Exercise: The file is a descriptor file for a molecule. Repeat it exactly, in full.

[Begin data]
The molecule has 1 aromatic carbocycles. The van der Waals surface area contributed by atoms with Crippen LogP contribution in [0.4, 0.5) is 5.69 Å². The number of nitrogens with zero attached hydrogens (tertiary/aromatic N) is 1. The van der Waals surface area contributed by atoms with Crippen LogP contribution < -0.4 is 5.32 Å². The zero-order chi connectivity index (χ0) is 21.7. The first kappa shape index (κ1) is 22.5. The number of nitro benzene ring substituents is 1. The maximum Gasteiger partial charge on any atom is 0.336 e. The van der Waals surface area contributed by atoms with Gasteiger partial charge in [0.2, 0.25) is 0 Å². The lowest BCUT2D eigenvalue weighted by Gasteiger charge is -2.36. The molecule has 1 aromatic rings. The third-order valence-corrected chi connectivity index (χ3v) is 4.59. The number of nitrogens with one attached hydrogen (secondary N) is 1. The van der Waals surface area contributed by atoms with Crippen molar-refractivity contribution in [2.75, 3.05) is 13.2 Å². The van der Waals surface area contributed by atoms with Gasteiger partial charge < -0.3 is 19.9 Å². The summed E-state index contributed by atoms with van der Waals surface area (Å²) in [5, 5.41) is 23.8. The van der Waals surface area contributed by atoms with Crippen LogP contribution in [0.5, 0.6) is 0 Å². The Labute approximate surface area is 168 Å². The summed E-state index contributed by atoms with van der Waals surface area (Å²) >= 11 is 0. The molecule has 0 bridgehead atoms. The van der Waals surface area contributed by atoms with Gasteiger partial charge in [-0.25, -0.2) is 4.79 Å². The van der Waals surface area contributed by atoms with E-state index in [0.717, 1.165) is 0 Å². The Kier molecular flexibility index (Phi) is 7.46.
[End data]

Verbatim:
The molecule has 1 aromatic carbocycles. The van der Waals surface area contributed by atoms with Crippen LogP contribution in [0.4, 0.5) is 5.69 Å². The number of nitrogens with zero attached hydrogens (tertiary/aromatic N) is 1. The van der Waals surface area contributed by atoms with Crippen LogP contribution < -0.4 is 5.32 Å². The zero-order chi connectivity index (χ0) is 21.7. The first kappa shape index (κ1) is 22.5. The number of nitro benzene ring substituents is 1. The maximum Gasteiger partial charge on any atom is 0.336 e. The van der Waals surface area contributed by atoms with Gasteiger partial charge in [0.2, 0.25) is 0 Å². The lowest BCUT2D eigenvalue weighted by Gasteiger charge is -2.36. The molecule has 1 aromatic rings. The third-order valence-corrected chi connectivity index (χ3v) is 4.59. The number of nitrogens with one attached hydrogen (secondary N) is 1. The van der Waals surface area contributed by atoms with Crippen molar-refractivity contribution in [2.75, 3.05) is 13.2 Å². The van der Waals surface area contributed by atoms with Gasteiger partial charge < -0.3 is 19.9 Å². The summed E-state index contributed by atoms with van der Waals surface area (Å²) in [5, 5.41) is 23.8. The van der Waals surface area contributed by atoms with Crippen LogP contribution in [0.5, 0.6) is 0 Å². The Labute approximate surface area is 168 Å². The summed E-state index contributed by atoms with van der Waals surface area (Å²) >= 11 is 0. The molecule has 0 bridgehead atoms. The van der Waals surface area contributed by atoms with Gasteiger partial charge in [-0.25, -0.2) is 4.79 Å². The van der Waals surface area contributed by atoms with E-state index in [0.717, 1.165) is 0 Å². The Kier molecular flexibility index (Phi) is 7.46.